American Heart Association - You’re the Cure

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Portland Passes Tobacco 21- First in the State!

On June 20, Portland became Maine’s first municipality to take the next step to keep all harmful tobacco products out of the hands of our children.  Portland City Council unanimously agreed to an ordinance change that will raise the age to purchase tobacco to 21.  American Heart Association volunteers like Richard Veilleux (Maine Board Chair) and Sarah Porter led the advocacy effort to get this done.  This ordinance will significantly reduce the number of teenagers and young adults who start smoking cigarettes, e-cigarettes, cigars and hookah, or using chewing tobacco.  90% of those who provide cigarettes to younger teens are under the age of 21.

Tobacco use is still the leading cause of preventable death in Maine, and across the country.  Nearly 1,000 Maine kids become daily smokers each year—setting up their developing brains for a lifetime of addiction.  We need to do all we can to reduce the toll of tobacco.

The American Heart Association volunteers who testified at the public hearing said it best:

"I really hope that generations after me will either not start smoking at all, or, they will be able to quit more easily due to more difficult access. Tobacco 21 would not only benefit smokers, but also help people like me see friends and family take steps toward a healthier lifestyle". –Maine College of Art Student and American Heart Association volunteer

"When I was a little kid, my dad spent a lot of time with me. He used to play Ogre Tag with me and my sister on the playground where we’d run and then laugh until we were out of breath. These precious moments could have easily been traded away for the sake of tobacco, since my dad used to be a smoker. He started before he was even eighteen. Nearly twenty-five percent of high school students report using tobacco products, and an estimated 6 million of those kids will die prematurely in adulthood if current trends continue. They won’t have the chance to run with their kids on the playground; they won’t have the chance to laugh like I did with my dad."—Casco Bay High School student and American Heart Association volunteer

"Furthermore, high school students are at a crucial point in brain development. Because of this, the brain may be more vulnerable to the addictive effects of tobacco. The younger one is when they smoke their first cigarette the more likely they are to be a smoker for life." –another Casco Bay HS student and American Heart Association volunteer.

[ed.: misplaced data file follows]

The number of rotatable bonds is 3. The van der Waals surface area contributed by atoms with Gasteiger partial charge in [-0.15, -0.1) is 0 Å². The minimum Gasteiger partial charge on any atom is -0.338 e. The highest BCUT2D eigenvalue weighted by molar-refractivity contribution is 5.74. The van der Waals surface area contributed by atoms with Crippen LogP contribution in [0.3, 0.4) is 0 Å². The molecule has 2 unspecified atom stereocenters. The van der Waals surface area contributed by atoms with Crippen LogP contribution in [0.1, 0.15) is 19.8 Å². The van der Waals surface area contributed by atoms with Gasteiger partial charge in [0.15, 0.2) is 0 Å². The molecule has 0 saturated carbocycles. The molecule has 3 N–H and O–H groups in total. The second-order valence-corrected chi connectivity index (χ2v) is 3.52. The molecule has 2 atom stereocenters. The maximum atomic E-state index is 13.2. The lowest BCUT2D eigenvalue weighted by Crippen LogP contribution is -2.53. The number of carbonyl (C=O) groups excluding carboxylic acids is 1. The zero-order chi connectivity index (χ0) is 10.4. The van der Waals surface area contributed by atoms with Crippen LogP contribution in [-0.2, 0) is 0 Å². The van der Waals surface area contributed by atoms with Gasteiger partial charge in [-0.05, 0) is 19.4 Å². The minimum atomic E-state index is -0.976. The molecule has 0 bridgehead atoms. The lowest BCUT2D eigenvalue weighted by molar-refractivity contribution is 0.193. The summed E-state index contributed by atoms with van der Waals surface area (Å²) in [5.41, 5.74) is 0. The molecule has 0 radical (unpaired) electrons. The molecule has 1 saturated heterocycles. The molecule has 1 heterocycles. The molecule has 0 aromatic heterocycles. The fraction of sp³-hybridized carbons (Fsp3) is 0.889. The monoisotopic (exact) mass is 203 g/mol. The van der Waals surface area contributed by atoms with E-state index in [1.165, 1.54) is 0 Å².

Advocacy volunteers are crucial to our efforts to reduce tobacco use in Maine. If you’d like to help us in the future, please email me at, and thanks.

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Lunch and Learn with a Side of Sunshine

I spend most of my work time striving to reduce heart disease and stroke through changing statewide policies in Maine. Even when the legislature is out of session, the work does not cease. Maine’s American Heart Association Advocacy Committee analyzes Maine’s current landscape for policy, politics and healthcare to see where we can best affect change to reduce Maine’s #1 killer. We look both forward and back. However, even though there is work to do, the pace is definitely slower than when things are hopping in Augusta.

That leaves me time for really fun things like: Inviting a local news crew to your house to film a segment on healthy grilling. WMTW8 does a monthly Heart Health 8 segment for the American Heart Association.  July’s segment airs on July 8th. The segments are timely and very informative.  

If you want to see past segments, please visit:

I was able to observe the entire production and learned a lot about healthy grilling from our awesome advocacy volunteer and dietician, Lori.  Not only does she help me with my food policy work throughout the year, but she makes awesome grilled salmon and stone fruit.  She also grilled veggies, chicken and turkey burgers. There was nary a chip or hotdog in sight—and I did not miss them one bit. The best part was eating everything once the shoot was over.